Post by: David Chesley
I have experienced many remarkable blessings in addition to some challenges during my time interning with the European Centre for Law and Justice (ECLJ) in Strasbourg, France. Every day brings a new opportunity to be challenged, and a new opportunity to see God’s grace in accomplishing what I could not on my own. Strasbourg is a beautiful city, and the staff of the ECLJ here are diligent, intelligent, and devoted to bringing God glory in their work. I am even more thankful for this summer today than I was when I was offered the internship earlier this spring.
Throughout the summer, however, I have been reminded that this fight for justice can have real challenges. They came to a head as we at the ECLJ were completing one of our most important projects of the summer, an amicus brief for the Supreme Court of the United States in the case of Dobbs v. Jackson Women’s Health Organization, relating to a Mississippi law banning abortion after fifteen weeks’ gestation. Normally, our offices at the ECLJ focus on work at the European Court of Human Rights, the Council of Europe, and the European Parliament—and we have done much of that this summer. American courts are rarely a concern. However, when the Supreme Court granted review of this critical abortion case, our director, Dr. Grégor Puppinck, decided to offer the U.S. Court a summary of European law on abortion.
Contrary to what many may assume, European law on abortion is in fact must less permissive than American law. The vast majority of European jurisdictions, although they permit abortion in some cases, have a basic legal assumption that, all other things being equal, an unborn child has a right to life. Thus, a woman may only get an abortion if she can demonstrate some overriding competing right, such as to her own health and well-being. Sadly, many physicians in the European Union grant such exceptions rather freely, so the lives of unborn children are still very much under threat in Europe, but such children still enjoy greater protection than they do in the United States.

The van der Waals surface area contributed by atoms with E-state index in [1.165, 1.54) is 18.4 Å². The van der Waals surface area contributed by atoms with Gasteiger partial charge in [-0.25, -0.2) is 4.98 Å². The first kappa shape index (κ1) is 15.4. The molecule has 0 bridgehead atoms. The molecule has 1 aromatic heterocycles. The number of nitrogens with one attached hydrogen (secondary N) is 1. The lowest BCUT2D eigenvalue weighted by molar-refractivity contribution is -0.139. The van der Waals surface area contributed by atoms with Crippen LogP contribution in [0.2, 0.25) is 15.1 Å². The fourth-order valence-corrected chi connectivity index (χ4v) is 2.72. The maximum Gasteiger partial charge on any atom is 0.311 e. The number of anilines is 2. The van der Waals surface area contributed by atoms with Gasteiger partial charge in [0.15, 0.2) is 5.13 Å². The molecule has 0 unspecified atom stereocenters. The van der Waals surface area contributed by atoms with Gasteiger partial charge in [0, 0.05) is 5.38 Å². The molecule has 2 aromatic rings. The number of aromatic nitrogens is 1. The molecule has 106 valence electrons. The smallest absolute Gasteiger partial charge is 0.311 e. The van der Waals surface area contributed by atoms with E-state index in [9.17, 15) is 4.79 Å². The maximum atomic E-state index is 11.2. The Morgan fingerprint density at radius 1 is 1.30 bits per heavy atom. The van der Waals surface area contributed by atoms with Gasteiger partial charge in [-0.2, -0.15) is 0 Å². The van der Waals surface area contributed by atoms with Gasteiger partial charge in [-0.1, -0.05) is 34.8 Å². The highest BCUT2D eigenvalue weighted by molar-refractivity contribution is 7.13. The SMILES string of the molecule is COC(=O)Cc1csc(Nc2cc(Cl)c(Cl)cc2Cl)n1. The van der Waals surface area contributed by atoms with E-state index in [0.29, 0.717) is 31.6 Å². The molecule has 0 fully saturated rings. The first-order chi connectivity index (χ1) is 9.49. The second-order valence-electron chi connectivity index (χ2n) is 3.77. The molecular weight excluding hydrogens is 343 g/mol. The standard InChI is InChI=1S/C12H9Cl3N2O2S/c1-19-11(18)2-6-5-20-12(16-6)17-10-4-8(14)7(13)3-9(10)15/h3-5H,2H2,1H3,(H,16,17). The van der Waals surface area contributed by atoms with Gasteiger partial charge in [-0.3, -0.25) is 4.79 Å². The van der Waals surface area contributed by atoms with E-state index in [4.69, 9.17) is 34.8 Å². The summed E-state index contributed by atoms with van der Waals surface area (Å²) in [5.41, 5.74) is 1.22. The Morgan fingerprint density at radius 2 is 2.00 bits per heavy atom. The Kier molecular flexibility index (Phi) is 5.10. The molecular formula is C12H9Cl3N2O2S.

It has been a privilege to assist in the editing and citations for this critical brief, and to serve as an occasional reference on American jurisprudence in an office of jurists trained in French and European law. Mostly, though, it has served as a lesson in God’s grace. In the final two weeks of the process, I and a fellow intern experienced internet cuts, a computer that crashed several times, and various technical glitches, inhibiting several days’ worth of work on the brief. I was also balancing my summer work with the Regent University Law Review. Nonetheless, the Lord provided us with support and efficiency at the right time, and we were able to prepare the brief in time for our colleagues at the American Center for Law and Justice to review and submit it on the ECLJ’s behalf. Please pray that God will use this project for His glory to protect the lives of unborn children in Mississippi.
God has shown Himself eminently faithful to me in other ways throughout the summer as well. When I locked myself out of my apartment the weekend before our final brief was due to the Supreme Court, a family from my new church here in Strasbourg graciously took me in until I was able to get another key the following Monday, and the Lord provided the resources I needed to continue our proofreading and editing when I arrived in the office Monday morning, even without my all-too-precious Bluebook.
Above all, the Lord used this summer to remind me that in my weakness, when there was more to do than I could accomplish in my own strength, He would be glorified. It is evermore true what the Lord said to Paul, recorded in 2 Corinthians 12:
“My grace is sufficient for you, for my power is made perfect in weakness.”2 Corinthians 12:9
I, like Paul, will therefore boast all the more than I would have been unable to perform this work in my own strength. For He provided support from others and grace for me so that we could complete this critical brief. May it serve His purposes! Soli Deo Gloria.
This post was written by a Center for Global Justice Intern. The views expressed in this post do not necessarily reflect those of Regent University, Regent Law School, or the Center for Global Justice.